Cloud computing can be imagined as a new way of thinking about applications, an opportunity to free oneself from the logic of managing systems in IT environments in order to focus only on business, a set of services (provided by third parties) ready to use to manage business processes without being forced to install applications on their own systems.
There are three main approaches to the theme adopted by the major Cloud Providers:
- Infrastructure as a Service (IaaS): The Cloud is seen as a datacenter which is external to the company or an extension of it, on which it is possible to create operating environments (generally virtual machines) where it is possible to install your software stack. The HW infrastructure is managed and supported by the single provider, but the operation is the responsibility of the user of the cloud service.
- Platform as a Service: The Cloud provides “middleware” platforms that can be used as a basis for the implementation of its own applications. In this case the Software infrastructure management (that is the operating system, installation and maintenance of the middleware) is the responsibility of the Provider, while the configuration of the platform and the insertion of the final software is the task of the user of the cloud service.
- Software as a Service: In this case the Provider provides complete applications that the cloud user can customize or use directly for their needs. The management of the entire application and system stack is the responsibility of the Provider.
The distinction just indicated is true both when companies want to use Cloud to build a service for their customers as well as when they want to manage applications and services functional to their own It.
Cloud: what are the advantages?
The “as a service” approach of the cloud has incremental advantages, as you have the opportunity to approach the SaaS model, because of the possibility of scaling your cloud operating environment without worrying about any hardware acquisitions (IaaS), it is associated with an ever greater independence from the operational tasks that simplify and make the management of the systems (PaaS) cheaper, until the management is completely delegated to the Provider (SaaS).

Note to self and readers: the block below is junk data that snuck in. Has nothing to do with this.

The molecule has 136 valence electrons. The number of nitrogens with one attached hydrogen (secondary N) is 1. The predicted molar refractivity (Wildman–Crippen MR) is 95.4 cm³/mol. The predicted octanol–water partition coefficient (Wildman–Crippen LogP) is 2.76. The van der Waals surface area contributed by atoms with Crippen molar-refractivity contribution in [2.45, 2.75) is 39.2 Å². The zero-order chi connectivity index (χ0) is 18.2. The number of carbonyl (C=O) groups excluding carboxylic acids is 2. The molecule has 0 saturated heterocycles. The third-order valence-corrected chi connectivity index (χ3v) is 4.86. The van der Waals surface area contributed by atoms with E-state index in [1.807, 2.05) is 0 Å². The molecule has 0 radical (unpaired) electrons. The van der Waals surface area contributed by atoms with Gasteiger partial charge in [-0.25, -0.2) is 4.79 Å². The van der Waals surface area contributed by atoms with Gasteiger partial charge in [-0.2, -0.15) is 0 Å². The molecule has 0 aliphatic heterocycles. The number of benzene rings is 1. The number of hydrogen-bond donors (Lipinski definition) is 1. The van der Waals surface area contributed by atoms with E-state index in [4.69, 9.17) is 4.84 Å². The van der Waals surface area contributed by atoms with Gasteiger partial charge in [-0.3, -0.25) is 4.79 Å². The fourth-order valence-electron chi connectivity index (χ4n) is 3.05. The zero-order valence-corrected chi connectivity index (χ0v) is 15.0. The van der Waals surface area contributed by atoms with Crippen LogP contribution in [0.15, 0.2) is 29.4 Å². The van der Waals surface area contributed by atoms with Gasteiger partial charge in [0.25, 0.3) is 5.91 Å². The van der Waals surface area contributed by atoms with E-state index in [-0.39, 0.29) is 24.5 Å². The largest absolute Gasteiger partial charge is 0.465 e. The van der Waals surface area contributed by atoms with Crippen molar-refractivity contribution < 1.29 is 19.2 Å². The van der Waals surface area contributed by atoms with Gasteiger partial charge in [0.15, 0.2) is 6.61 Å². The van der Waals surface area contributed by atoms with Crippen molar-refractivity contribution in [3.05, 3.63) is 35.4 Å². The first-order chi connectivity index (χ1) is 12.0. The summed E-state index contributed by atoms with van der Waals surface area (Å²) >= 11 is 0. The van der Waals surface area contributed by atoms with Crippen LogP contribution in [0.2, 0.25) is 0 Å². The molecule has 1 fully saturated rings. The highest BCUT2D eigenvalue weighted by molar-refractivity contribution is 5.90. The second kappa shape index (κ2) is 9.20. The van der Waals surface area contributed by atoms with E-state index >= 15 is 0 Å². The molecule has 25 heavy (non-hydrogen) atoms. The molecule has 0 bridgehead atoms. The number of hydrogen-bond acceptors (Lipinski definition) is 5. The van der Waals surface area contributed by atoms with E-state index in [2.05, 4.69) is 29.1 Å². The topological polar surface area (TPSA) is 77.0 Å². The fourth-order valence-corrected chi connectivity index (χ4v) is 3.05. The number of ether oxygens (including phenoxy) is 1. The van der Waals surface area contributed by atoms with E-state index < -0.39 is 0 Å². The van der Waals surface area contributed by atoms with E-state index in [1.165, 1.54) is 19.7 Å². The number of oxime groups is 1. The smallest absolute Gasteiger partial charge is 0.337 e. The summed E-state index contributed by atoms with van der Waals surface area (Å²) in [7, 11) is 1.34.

Another substantial advantage is provided by the “pay per use” policy typically adopted by Providers, which, thanks to the speed of activation/deactivation/scaling of cloud systems, allows exploiting (and paying for) their own environments only for the actual hours of use (a typical example is an application used only during office hours).
If we consider our company server as our car, we can immagine it in this way:
- leasing a car to a server acquired in IaaS mode (I pay for the gasoline and I drive it, but I do not pay for car maintenance and spare parts).
- a car sharing solution to a PaaS environment (I pay for the service for the time I use it, I drive it, but I do not worry about anything else).
- a taxi to an SaaS environment (I ask the driver to take me from one point to another and I pay for the time).
Cloud, what are the main risks for company security?
One of the main risks associated with the use of Cloud is that data is no longer under the direct control of the company, nor in a context that responds to the business logic, because it is exposed to third party vulnerabilities.
The second risk is related to sale and use of data. However, European legislation has moved towards a comparative legislation valid in all Countries with the GDPR – General Data Protection Regulation.
A third risk is connected to the use of APIs, application-type interfaces that can be used to build other services on existing ones. Because the APIs are an entry point to access data, they must be secure.